• Playing songs generally results in damage, buffs, or debuffs.  Songs played unlock higher tiers of songs while the effects persist.  The goal of a well-played Minstrel should is to secure as many of the most appropriate buffs into the ten second song effect window as possible.
  • Though not as good at crowd control as the Lore Master or Burglar, as the Minstrel can choose to briefly fear an enemy, and can hold the undead that Lore-Masters cannot.
  • When all else is lost, the Minstrel can call from their theatrical expertise and feign death, allowing them easy enough means to restore the fellowship after their foes thought them gone.
If you want to be the healer, the Minstrel is not your only choice - the Rune-Keeper is pretty good at it as well - but the Minstrel is the most specialized for the role.  It's worth noting there is a healing effect buff to each song effect stacked, which is the perfect excuse for any healer who was ever chewed out for doing more than healing.

Rune-Keeper
Preferred Role: DPS: Ranged, Healer
Secondary Roles: DPS: AOE, Debuffer
If you've played a lightly-armored magic user on any other MMORPG, you know the essentials of the core Rune-keeper gameplay mechanic: a flimsy guy (actually less armored than the Champions, Hunters, or Minstrels whose fellowship role he shares) who stands around chucking spells.   However, the interesting thing about the Rune-Keeper is that he is both a dedicated nuker and a healer:
  • They possess damaging spells (mostly damage-over-time in nature) that are capable of rivaling the damage output of other dedicated DPS classes, generating "offensive" attunement.
  • They possess healing spells (often preventative in nature) capable of rivaling the likes of Minstrels, generating "defensive" attunement.
  • They possess only a few weak debuffs and mob control abilities to sully what is otherwise a focus on raw power.  Use of these abilities generates "utility" attunement, which counteracts current offensive and defensive attunement.
  • You really can't have an MMORPG where one class is able to replace the role of two others unless you have some kind of novel mechanic preventing this from happening simultaneously, and the Rune-Keeper's "attunement" system is precisely this, making sure that the best healing or damaging spells are only available for use if that was primarily what the Rune-Keeper has been doing over the past few ability activations.
If you're resolved to play a cloth mage in LOTRO, your choice is the Lore-Master, who is in many ways the subtle trickster, or the Rune-Keeper, a not-so-subtle wielder of primal power.  Appearances aside, you should always assume all classes in an MMORPG are equally powerful in their own ways, and choosing the Rune-Keeper really has more to do with wanting to be an expert in quickly applying damage or quickly reversing applied damage.  The Rune-Keeper seems to be the more popular choice, both for players on a power trip and fellowships who are always looking for a healer.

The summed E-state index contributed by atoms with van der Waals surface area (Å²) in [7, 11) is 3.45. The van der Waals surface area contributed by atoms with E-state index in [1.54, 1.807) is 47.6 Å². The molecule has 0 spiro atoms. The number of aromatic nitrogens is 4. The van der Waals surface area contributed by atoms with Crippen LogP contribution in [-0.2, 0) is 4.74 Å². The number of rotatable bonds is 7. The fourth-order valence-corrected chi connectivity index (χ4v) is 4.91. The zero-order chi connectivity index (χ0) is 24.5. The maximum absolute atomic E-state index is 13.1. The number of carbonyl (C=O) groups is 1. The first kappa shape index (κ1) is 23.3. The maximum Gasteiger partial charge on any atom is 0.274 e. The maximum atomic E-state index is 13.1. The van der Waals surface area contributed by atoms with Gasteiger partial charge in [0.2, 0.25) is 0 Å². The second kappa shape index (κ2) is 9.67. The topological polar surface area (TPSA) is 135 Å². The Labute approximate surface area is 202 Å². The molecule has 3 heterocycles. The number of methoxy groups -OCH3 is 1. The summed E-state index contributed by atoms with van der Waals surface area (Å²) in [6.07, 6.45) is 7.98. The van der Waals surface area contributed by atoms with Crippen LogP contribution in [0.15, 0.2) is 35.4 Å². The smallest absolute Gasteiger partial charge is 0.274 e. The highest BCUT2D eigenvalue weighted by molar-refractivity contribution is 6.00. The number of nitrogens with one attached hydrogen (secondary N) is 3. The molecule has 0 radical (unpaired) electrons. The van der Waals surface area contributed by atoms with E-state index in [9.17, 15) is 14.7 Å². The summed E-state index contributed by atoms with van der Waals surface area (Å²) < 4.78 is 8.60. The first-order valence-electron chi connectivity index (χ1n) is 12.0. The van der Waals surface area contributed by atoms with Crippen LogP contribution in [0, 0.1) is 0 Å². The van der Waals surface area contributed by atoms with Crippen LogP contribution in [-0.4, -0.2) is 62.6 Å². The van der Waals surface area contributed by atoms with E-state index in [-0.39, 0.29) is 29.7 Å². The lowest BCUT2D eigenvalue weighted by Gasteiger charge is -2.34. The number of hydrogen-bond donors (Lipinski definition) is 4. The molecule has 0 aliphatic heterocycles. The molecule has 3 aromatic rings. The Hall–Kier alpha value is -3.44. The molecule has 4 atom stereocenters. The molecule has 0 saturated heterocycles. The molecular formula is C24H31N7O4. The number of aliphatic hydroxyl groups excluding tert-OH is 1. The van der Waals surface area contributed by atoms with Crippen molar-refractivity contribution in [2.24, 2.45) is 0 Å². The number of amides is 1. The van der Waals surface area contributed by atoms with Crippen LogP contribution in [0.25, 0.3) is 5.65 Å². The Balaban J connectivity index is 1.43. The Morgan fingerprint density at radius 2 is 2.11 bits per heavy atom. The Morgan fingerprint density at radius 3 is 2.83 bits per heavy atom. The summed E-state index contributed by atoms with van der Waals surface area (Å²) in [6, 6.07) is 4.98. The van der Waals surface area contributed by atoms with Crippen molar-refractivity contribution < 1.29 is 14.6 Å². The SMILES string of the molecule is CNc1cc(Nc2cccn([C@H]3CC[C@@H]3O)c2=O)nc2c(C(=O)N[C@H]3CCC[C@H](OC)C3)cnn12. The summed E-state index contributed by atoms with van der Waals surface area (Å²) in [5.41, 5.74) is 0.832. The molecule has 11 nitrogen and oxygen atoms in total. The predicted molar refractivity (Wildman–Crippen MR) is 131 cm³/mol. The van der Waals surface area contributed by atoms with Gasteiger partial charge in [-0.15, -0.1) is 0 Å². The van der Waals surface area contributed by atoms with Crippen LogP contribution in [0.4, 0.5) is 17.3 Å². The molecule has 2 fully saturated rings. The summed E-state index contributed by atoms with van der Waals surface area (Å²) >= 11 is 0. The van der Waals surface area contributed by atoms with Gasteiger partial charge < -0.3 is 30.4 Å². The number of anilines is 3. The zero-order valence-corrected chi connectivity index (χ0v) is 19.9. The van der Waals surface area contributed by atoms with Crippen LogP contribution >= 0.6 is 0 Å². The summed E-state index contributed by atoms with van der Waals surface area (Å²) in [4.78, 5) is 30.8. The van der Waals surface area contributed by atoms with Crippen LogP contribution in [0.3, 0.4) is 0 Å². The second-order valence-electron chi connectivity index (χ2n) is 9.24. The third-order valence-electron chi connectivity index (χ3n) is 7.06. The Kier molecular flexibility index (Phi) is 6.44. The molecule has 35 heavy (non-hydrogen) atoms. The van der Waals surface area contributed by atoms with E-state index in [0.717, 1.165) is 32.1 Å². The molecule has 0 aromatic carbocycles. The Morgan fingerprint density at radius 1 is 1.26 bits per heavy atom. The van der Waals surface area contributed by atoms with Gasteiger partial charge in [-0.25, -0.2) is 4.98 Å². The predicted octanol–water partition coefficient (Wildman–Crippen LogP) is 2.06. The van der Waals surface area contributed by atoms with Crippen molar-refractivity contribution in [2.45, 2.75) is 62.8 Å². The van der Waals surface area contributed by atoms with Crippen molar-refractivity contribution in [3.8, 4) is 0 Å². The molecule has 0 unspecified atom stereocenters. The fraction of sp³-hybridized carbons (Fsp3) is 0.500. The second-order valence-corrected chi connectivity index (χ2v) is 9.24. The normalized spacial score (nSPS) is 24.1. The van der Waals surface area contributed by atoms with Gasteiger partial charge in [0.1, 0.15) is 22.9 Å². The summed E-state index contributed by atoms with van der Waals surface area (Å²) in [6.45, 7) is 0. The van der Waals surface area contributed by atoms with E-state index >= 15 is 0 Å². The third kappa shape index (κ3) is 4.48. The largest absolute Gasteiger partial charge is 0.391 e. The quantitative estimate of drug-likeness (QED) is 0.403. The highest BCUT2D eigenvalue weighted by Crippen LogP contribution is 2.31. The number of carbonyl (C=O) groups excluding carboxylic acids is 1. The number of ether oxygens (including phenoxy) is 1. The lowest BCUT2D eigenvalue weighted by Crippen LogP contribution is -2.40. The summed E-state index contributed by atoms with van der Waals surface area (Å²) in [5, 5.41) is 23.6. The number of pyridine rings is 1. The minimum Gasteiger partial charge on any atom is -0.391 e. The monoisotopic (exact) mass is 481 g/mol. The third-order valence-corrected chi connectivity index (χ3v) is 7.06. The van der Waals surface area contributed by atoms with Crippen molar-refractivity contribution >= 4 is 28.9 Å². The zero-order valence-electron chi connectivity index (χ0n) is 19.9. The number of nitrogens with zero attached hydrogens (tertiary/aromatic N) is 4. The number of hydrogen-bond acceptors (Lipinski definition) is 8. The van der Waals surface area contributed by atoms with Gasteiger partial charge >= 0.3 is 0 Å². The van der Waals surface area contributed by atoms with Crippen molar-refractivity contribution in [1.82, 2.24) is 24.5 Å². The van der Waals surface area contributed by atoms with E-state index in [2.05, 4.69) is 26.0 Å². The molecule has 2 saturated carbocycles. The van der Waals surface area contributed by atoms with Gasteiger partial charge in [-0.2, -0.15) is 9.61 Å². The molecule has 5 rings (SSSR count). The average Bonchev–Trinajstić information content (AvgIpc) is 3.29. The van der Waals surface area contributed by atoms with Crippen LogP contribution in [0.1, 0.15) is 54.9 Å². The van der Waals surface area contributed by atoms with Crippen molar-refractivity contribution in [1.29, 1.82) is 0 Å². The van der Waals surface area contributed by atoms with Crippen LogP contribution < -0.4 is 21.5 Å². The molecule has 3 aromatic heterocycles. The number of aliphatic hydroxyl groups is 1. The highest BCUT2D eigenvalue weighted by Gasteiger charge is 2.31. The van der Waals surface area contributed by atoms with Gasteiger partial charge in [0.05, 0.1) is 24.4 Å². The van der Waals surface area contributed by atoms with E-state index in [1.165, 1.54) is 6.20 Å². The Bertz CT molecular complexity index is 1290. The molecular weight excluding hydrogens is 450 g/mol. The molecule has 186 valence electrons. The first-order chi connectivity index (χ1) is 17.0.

Warden 
Preferred Role: Tank
Secondary Roles: Melee and Ranged DPS
Wardens share the same fellowship role as the Guardian, but possess an advanced combo mechanic that turn the very act of melee combat into a mini-game of sort:
  • The Warden has relatively few "active" hot key activated abilities, consisting of three main attacks (which build gambit icons), a few javelin throwing skills, stances, and a few interesting out-of-combat abilities, such as Stealth (second to Burglar's) and the ability to travel to outposts (similar to the Hunter "Guide" abilities).
  • The purpose of using their gambit-building skills is to set up a combination of 2-5 icons which can be cashed in to activate one of an extremely wide variety (about 50) of "gambit" abilities.  The effect of gambits includes self heal-over-times, buffs, debuffs, and various threat transfers to help the Warden keep the aggro on him.
  • All combinations can be referenced after purchasing the gambit ability, but memorizing the icon combinations is necessary to rapidly trigger the appropriate gambits as needed.  This is the core Warden experience.
Overall, the Warden is a perfect class for a player who always wanted to play the tank or melee character but desired a lot more to master about it.  As a tank, the Warden's durability and taunting capacity roughly matches the Guardian, but their self-healing approach to tanking leaves them a bit more vulnerable to spike damage.

Conclusion
By going with a core mechanic experience as opposed to a more technical ability breakdown, you are more likely to find a class you can enjoy playing.  However, if you're still having trouble deciding, then it is a good idea to do a little further research (I recommend the LOTRO Wiki) with an end game focus in mind.  After all, if you're sitting at the maximum level in the game and not content with the abilities your character class has, then you may have chosen a class that does not really reflect what you want out of the game.